WEB150 » Week 06: Lecture – Forms + Strings

Update: May 5th, 2010

Lecture Demo Files

Lecture Demo: Start
Lecture Demo: Middle
Lecture Demo: End

This Week's Assignment

Validating a Form

WEB150 JS Library

I've created a javascript library for this class to use: web150 library. You may hotlink directly from this site:

<!-- load the library file for WEB150 -->
<script type="text/javascript" src="http://ipirates.net/web150/lib.web150.js"></script>

String Basics

Quirksmode says it best

Regular Expressions

Regular Expressions are a construct for finding and capturing parts of a string which match a given pattern. They can be very simple or exceedingly complex. Regular Expressions (AKA RegEx) are a universal construct that you will find in almost every programming language. They can be greatly useful but because of the high learning curve in using them effectively, they can also be quite dangerous. Sometimes a regular expression will look like it works for what you want but it may fail in cases you don't expect.

Test expressions here: http://ioctl.org/jan/test/regexp.htm

In the reading section at the end of the lecture you will find a tutorial on Regular Expressions. Here is quick reference guide to Regular Expressions.

regex.test( string )

Tests the passed string against the regular expression for a match. Returns true or false.

var regex = /javascript/i;
var text = "javascript Demystified by Jim Keogh";
var found = regex.test(text);

string.match( regexp )

Returns an array containing the results of the match. This method searches string for one or more of regexp. When the flag "g" appears at the end of the regexp, the match() method does a global search, searching string for all matching substrings. It returns null if no match is found, while it returns an array if one or more matches are found. For example:

// return [ "1", "2", "3" ];
"1 plus 2 equals 3".match(/\d+/g);

When the flag "g" does not appear at the end of the regexp, the match() method searches string for a single match. If a match is found an array with a single element is return, if not the value null is returned.

// return [ "1"];
"1 plus 2 equals 3".match(/\d+/);

string.replace( regexp, replacement )

Performs a search-and-replace operation on string. if searches string for one or more substring that match regexp and replaces them with replacement. If regexp has the global "g" flag specified, the replace() method replaces all matching substrings. Otherwise, it replaces only the first matching substring.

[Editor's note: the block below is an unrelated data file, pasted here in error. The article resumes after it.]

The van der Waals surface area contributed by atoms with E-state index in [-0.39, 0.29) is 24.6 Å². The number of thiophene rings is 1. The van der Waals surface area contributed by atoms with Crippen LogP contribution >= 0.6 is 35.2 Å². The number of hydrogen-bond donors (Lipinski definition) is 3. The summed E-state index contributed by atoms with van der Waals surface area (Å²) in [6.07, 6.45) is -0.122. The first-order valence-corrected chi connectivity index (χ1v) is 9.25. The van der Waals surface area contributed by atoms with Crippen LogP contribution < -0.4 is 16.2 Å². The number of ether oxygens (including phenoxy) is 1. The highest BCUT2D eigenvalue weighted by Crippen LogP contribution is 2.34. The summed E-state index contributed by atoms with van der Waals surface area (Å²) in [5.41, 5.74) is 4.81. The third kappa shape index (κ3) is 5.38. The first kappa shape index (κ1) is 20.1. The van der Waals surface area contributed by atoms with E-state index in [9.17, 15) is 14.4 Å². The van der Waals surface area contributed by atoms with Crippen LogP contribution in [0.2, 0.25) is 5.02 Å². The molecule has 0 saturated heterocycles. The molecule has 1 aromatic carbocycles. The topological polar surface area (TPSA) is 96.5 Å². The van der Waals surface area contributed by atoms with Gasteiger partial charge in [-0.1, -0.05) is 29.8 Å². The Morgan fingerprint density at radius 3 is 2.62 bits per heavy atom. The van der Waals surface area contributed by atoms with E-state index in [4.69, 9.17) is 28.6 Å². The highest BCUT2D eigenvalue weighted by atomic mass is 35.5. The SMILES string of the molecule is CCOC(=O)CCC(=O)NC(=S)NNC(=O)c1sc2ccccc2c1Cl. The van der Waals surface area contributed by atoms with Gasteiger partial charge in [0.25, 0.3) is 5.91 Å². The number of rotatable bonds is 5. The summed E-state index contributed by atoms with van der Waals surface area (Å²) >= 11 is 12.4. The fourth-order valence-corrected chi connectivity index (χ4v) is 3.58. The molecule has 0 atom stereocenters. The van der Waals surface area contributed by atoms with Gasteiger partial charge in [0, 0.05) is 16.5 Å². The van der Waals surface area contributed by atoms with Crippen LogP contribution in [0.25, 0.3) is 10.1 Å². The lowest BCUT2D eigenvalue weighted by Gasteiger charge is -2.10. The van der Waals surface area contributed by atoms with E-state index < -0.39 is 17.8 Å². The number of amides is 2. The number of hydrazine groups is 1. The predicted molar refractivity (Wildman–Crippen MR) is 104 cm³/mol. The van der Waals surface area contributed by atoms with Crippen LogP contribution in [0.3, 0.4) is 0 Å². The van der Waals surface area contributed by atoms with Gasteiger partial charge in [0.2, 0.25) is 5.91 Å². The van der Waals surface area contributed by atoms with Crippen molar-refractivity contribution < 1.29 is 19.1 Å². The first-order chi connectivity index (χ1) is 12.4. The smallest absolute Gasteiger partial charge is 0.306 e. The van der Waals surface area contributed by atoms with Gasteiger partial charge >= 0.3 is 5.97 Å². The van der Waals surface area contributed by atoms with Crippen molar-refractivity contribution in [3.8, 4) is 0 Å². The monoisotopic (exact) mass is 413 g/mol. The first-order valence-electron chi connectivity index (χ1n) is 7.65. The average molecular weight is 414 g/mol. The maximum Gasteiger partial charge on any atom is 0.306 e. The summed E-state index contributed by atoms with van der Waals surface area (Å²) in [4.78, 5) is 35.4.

var text = "javascript Demystified by Jim Keogh";
// ensures correct capitalization of "JavaScript"
var cleanText = text.replace(/javascript/i, "JavaScript");

string.search( regexp )

Looks for a substring matching regexp within string and returns the first character of the first matching substring, or -1 if no match was found.

// return 0;
"JavaScript is fun".search(/JavaScript/);
// return -1;
"JavaScript is fun".search(/javascript/); 
// notice 2 examples are case sensitive

string.split( delimiter, limit )

Creates and returns an array of as many as limit substrings of the specified string. These substrings are created by searching the string from start to end for text that matches delimiter and breaking the string before and after that matching text. The delimiting text is not included in any of the returned substrings, unless delimiter is a regex that contains parenthesized subexpressions.

// return ["I", "am", "a", "JavaScript", "Hacker"];
"I am a JavaScript Hacker".split(" ");
// return ["I", "am"];
"I am a JavaScript Hacker".split(" ", 2);
// return ["I", "m", "JavaScript Hacker"];
"I am a JavaScript Hacker".split(/\s+a/g);



You will find gobs and gobs of different regular expressions online for validating emails. Some of them are way longer or more complex than they need to be, others are just plain wrong. It's much simpler than people expect--and you can easily choose what you want to support in RFC compliance.
After many years of dealing with email validation, I have come up with the following regular expression (with documentation to show what it supports and what it does not support). Feel free to use this in your own code, just leave the comment block intact so you always will know where it came from (to look for an update in the future, just search google for the codesnippitID):

    * validEmail checks for a single valid email
    * supported RFC valid email addresses:
    * a@a.com
    * A_B@A.co.uk
    * abc.123@a.net
    * 12+34-5+1=42@a.org
    * adam&lena@a.co.uk
    * root!@a_b.com
    * _______@a-b.la
    * %&=+.$#!-@a.com
    * Current known unsupported (but are RFC valid):
    * abc+mailbox/department=shipping@example.com
    *  !#$%&'*+-/=?^_`.{|}~@example.com (all of these characters are RFC compliant)
    * "abc@def"@example.com (anything goes inside quotation marks)
    * "Fred \"quota\" Bloggs"@example.com (however, quotes need escaping)
    * @param string email The supposed email address to validate
    * @return bool valid
    * @author Adam Eivy
    * @version 2.0
    * @codesnippitID bcd71ab9-dc05-45af-9855-abb57c0cf0ab
   function validEmail(email){
       var re = /^[\w.%&=+$#!-]+@[\w.-]+\.[a-zA-Z]{2,4}$/;
       return re.test(email);


Rather than rewrite a fairly complete article, I'm just going to point you to Quirksmode!
Quirksmode on Forms
Alternative solutions using document.getElementById() will be presented as we progress through Quirksmode page.

Further Reading/Tutorials

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